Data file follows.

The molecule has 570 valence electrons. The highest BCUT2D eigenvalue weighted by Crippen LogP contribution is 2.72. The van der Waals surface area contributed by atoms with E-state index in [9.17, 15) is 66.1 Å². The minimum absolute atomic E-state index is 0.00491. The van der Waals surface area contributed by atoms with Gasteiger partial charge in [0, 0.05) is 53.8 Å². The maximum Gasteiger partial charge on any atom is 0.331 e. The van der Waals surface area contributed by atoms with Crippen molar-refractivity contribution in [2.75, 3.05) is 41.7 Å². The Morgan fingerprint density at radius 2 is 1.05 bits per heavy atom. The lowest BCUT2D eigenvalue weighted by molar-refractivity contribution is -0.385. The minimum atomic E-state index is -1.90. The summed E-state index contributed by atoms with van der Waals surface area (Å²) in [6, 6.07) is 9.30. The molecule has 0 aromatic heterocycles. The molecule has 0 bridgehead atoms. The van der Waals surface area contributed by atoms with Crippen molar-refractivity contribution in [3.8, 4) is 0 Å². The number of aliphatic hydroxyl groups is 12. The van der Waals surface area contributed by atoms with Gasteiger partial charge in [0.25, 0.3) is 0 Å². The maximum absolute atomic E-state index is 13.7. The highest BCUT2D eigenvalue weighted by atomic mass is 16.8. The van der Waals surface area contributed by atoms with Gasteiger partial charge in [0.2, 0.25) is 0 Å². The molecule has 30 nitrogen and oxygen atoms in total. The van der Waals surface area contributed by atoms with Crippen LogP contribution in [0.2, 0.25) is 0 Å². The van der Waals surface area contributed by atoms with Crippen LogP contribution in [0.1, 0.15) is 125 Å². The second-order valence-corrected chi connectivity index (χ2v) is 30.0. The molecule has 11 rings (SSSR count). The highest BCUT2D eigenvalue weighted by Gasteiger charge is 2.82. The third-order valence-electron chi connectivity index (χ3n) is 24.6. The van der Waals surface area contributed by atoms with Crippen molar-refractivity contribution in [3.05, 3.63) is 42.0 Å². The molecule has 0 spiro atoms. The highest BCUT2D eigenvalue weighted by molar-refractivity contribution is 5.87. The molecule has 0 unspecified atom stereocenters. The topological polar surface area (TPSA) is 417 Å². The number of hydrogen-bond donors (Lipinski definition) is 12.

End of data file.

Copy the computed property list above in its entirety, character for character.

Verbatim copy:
The molecule has 570 valence electrons. The highest BCUT2D eigenvalue weighted by Crippen LogP contribution is 2.72. The van der Waals surface area contributed by atoms with E-state index in [9.17, 15) is 66.1 Å². The minimum absolute atomic E-state index is 0.00491. The van der Waals surface area contributed by atoms with Gasteiger partial charge in [0, 0.05) is 53.8 Å². The maximum Gasteiger partial charge on any atom is 0.331 e. The van der Waals surface area contributed by atoms with Crippen molar-refractivity contribution in [2.75, 3.05) is 41.7 Å². The Morgan fingerprint density at radius 2 is 1.05 bits per heavy atom. The lowest BCUT2D eigenvalue weighted by molar-refractivity contribution is -0.385. The minimum atomic E-state index is -1.90. The summed E-state index contributed by atoms with van der Waals surface area (Å²) in [6, 6.07) is 9.30. The molecule has 0 aromatic heterocycles. The molecule has 0 bridgehead atoms. The van der Waals surface area contributed by atoms with Crippen molar-refractivity contribution in [3.8, 4) is 0 Å². The number of aliphatic hydroxyl groups is 12. The van der Waals surface area contributed by atoms with Gasteiger partial charge in [0.25, 0.3) is 0 Å². The maximum absolute atomic E-state index is 13.7. The highest BCUT2D eigenvalue weighted by atomic mass is 16.8. The van der Waals surface area contributed by atoms with Gasteiger partial charge in [0.2, 0.25) is 0 Å². The molecule has 30 nitrogen and oxygen atoms in total. The van der Waals surface area contributed by atoms with Crippen LogP contribution in [0.2, 0.25) is 0 Å². The van der Waals surface area contributed by atoms with Crippen LogP contribution in [0.1, 0.15) is 125 Å². The second-order valence-corrected chi connectivity index (χ2v) is 30.0. The molecule has 11 rings (SSSR count). The highest BCUT2D eigenvalue weighted by Gasteiger charge is 2.82. The third-order valence-electron chi connectivity index (χ3n) is 24.6. The van der Waals surface area contributed by atoms with Crippen molar-refractivity contribution in [3.05, 3.63) is 42.0 Å². The molecule has 0 spiro atoms. The highest BCUT2D eigenvalue weighted by molar-refractivity contribution is 5.87. The molecule has 0 unspecified atom stereocenters. The topological polar surface area (TPSA) is 417 Å². The number of hydrogen-bond donors (Lipinski definition) is 12.